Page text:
Empty factories, deserted homes, high crime: Detroit has experienced an unprecedented decline. Could heavily indebted German cities face a similar fate? And what can Europe learn from Detroit?
The demise of Detroit, the heart of the US auto industry and once a thriving industrial center, has been a slow process. The city today is in ruins.
Last Friday (19.07.2013), Detroit officially declared bankruptcy. It was a "difficult step but the only option," said Michigan State Governor Rick Snyder. The city has a debt burden of $18 billion (14 billion euros).
It may not be the first US city bankruptcy but it is certainly one of the biggest. Nearly 640 cities declared bankruptcy between 1937 and 2012. In Germany, by comparison, not one single city has been forced to go down that path, even though numerous communities are in financial difficulty.
Similar bankruptcy scenario?
Ralph Brügelmann from the Cologne Institute for Economic Research rules out the possibility of a German city encountering a bankruptcy scenario similar to Detroit's. "We have completely different financing structures in Germany compared to the United States, where the principle applies that every city should take care of itself, raise its own taxes and, if anything goes wrong, face possible bankruptcy," Brügelmann told DW.
German cities and municipalities can raise their own taxes, such as a business tax. But they have a second and far more important source of income - federal tax money that is allocated according to the number of inhabitants per state and city. "This means that a city automatically receives revenue and doesn't have to worry about it," Brügelmann said.
Berthold Wigger, a professor at the Karlsruhe Institute of Technology, also sees no parallels between German cities and Detroit, pointing to some experts who claim German municipalities are legally immune from insolvency. "When it comes to debt, German communities are far less independent than US cities," he said. "They are also subject to local supervision to prevent them from falling into debt."
German municipalities, however, have discovered some alternatives, including municipal loans. "Revenue and expenditures vary at different periods," said Wigger. "To cover expenditure, cities and towns can secure short-term overdraft loans. There are no set rules covering such loans, as there are for loans to finance investment projects."
Such loopholes, however, cannot be used arbitrarily, according to Wigger. Before a city could go bankrupt, it would be allocated a budget commissioner whose sole mission is to put the city back on track.
Unlike German cities, US cities can issue their own municipal bonds to generate fresh capital. But they also have to bear the risk. That is what caused Detroit's bankruptcy. Since 1937, US municipalities may seek protection under Chapter 9 of the Bankruptcy Code. This possibility allows them, for instance, to renegotiate contracts and delay payments.
There's no such provision in German law. And why should there be? "We have the idea in our federal system that we support each other. The states and the federal government help financially strapped municipalities," said Wigger. "But these are negative incentives. If you know you'll get help, you won't take enough care to ensure that you don't get into such a difficult situation."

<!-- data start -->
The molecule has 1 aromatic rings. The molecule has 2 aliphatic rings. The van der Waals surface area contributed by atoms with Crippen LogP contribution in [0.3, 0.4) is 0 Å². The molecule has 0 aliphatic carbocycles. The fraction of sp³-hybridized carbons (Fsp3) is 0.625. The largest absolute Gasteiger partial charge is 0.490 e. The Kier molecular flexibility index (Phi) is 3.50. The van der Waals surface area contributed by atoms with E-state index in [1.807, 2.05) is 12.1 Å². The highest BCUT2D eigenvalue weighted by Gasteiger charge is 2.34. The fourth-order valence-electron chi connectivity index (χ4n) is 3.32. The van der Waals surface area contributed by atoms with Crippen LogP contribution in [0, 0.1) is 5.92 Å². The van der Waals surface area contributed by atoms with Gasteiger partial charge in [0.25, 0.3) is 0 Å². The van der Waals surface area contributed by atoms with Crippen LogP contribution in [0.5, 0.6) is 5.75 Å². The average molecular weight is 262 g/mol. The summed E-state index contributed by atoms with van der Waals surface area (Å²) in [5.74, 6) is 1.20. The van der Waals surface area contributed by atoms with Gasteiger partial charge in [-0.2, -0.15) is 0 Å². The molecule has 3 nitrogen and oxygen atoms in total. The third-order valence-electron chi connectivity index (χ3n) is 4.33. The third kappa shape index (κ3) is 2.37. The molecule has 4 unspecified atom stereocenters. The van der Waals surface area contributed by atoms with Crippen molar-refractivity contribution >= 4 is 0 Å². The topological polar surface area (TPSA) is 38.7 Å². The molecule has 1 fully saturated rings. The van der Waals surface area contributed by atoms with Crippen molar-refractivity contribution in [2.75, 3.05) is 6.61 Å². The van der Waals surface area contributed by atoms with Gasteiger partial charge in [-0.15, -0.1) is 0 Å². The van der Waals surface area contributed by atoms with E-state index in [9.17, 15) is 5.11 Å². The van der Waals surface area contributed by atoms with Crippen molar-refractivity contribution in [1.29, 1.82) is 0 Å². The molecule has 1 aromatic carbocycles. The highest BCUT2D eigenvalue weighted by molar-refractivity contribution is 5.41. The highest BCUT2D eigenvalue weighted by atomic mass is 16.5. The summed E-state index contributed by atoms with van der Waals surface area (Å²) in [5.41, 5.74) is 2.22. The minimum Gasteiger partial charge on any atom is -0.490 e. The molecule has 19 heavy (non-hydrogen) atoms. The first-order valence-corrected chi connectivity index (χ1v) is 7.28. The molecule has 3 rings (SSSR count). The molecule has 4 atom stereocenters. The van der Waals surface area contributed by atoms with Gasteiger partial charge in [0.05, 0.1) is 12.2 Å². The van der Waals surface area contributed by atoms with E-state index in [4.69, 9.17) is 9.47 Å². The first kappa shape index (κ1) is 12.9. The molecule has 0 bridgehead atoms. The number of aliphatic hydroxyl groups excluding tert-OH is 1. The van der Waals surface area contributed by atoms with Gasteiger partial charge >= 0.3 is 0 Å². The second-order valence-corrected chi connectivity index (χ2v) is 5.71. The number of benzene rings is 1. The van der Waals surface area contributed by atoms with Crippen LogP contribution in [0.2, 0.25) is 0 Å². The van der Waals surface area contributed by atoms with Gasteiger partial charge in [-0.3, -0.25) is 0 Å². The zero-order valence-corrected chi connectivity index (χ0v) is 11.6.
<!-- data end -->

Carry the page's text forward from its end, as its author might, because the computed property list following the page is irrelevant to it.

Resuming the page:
'No Greek bankruptcy'
But which system is better: the alliance between states and municipalities or the purely separate revenue system? "The answer lies somewhere in between; both have positive aspects," said Wigger. "When a municipality is largely responsible for its own revenue, it has an incentive to become an attractive business location. But, on the other hand, in Germany we are able to establish a certain level of uniformity in living conditions and avoid letting cities fall when they encounter problems."
There are no bankruptcies on a European level either. As German Finance Minister Wolfgang Schäuble has repeatedly said, "there will be no Greek bankruptcy." Since the beginning of the sovereign debt crisis, all the machinery has been set in motion to keep eurozone member states from bankruptcy. The support has included aid packages, financial injections and other financial stability mechanisms.
"In Europe, many politicians are worried that a Greek insolvency could cause a domino effect, which would result in possible Italian and Spanish bankruptcies and ultimately the collapse of the euro," said Brügelmann. In the US, he added, no one expects the Detroit bankruptcy to cause any nationwide domino effect.
Wigger also sees no parallels to Europe today though he does think comparisons can be drawn to the situation before the crisis. "We actually thought about the same approach as the US - namely, the ‘no-bailout clause,' which would prevent member states from helping each other out," Wigger said. The aim was to establish fiscal discipline. But at the moment when the no-bailout clause could have been applied, it was sidestepped with such instruments as the rescue package for Greece and the European stability mechanism.